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Richard of Jamestown by  James Otis

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Richard of Jamestown
by James Otis
Follow the fortunes of orphan Richard Mutton as he travels to the New World with Captain John Smith and takes up residence with him in the new colony of Jamestown. See the struggles they go through to keep a roof over their heads and food on the table while the majority of their fellow colonists shirk the work of establishing the colony for the pursuit of gold. Observe how their relationships with the native Americans change over time and how, when they are just on the point of abandoning the colony, a new contingent of colonists arrives to bring fresh hope to the Jamestown settlement. Numerous black and white illustrations complement the text.  Ages 8-10
156 pages $9.95   

 

 

THE VESSELS OF THE FLEET

THESE were three in number, as I have already said: the Susan Constant, a ship of near to one hundred tons in size; the Goodspeed, of forty tons, and the Discovery, which was a pinnace of only twenty tons.


[Illustration]

The "Susan Constant"

And now, lest some [20] who read what I have set down may not be acquainted with the words used by seamen, let me explain that the measurement of a vessel by tons, means that she will fill so much space in the water. Now, in measuring a vessel, a ton is reckoned as forty cubic feet of space, therefore when I say the Susan Constant was one hundred tons in size, it is the same as if I had set down that she would carry four thousand cubic feet of cargo.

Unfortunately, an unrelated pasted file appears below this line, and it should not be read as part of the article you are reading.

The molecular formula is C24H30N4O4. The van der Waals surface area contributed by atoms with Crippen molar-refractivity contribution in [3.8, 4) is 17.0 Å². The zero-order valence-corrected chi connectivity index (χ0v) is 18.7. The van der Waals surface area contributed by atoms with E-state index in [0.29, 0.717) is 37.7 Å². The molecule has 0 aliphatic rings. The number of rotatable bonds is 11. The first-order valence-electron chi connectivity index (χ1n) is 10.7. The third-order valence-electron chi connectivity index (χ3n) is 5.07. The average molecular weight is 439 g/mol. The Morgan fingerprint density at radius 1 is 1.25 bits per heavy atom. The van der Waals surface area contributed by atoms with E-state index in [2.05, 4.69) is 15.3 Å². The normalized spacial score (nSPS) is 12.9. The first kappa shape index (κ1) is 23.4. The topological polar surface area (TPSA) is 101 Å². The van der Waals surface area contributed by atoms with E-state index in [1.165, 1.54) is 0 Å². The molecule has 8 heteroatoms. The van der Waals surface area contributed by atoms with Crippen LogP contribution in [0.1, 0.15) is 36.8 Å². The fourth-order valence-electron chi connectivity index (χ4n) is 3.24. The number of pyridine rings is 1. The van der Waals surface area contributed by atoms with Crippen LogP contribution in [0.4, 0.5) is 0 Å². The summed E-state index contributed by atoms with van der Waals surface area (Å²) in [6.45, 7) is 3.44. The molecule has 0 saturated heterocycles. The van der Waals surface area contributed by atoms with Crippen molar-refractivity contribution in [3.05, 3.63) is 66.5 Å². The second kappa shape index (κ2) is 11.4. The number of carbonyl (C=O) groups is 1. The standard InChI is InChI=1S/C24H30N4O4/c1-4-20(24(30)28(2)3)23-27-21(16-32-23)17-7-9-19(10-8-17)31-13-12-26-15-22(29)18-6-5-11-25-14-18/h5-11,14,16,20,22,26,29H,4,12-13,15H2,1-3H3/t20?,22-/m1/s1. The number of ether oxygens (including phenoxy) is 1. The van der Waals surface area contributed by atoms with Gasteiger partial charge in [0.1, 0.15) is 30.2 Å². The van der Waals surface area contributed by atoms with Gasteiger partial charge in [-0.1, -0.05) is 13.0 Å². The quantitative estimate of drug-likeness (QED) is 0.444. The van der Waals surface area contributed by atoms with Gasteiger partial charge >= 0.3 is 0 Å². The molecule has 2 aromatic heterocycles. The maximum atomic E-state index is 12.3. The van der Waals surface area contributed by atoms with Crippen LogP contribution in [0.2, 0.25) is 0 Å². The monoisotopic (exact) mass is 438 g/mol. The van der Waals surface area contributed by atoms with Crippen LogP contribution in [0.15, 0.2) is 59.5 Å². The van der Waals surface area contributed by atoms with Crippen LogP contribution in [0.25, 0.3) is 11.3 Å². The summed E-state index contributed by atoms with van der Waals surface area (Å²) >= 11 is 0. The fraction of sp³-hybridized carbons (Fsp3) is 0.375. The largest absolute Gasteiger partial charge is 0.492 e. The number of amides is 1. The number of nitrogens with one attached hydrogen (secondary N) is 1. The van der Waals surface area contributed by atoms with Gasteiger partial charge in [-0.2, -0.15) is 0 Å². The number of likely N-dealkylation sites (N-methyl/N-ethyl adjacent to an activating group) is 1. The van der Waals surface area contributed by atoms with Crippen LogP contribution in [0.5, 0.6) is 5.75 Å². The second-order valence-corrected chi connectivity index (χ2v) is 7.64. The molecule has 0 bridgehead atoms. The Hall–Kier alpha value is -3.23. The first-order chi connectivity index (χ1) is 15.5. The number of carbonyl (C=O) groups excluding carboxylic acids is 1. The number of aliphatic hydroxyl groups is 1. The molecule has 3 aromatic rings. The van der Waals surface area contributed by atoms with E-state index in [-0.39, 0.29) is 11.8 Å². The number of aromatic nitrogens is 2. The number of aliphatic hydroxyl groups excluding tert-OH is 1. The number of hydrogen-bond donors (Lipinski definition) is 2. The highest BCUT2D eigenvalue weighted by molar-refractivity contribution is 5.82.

[Illustration]

The "Goodspeed"

That he who reads may know what I mean by a pinnace, as differing from a ship, I can best make it plain by saying that such a craft is an open boat, wherein may be used sails or oars, and, as in the case of the Discovery, may have a deck over a certain portion of her length. That our pinnace was a vessel able to [21] withstand such waves as would be met with in the ocean, can be believed when you remember that she was one half the size of the Goodspeed, which we counted a ship.


[Illustration]

The "Discovery"





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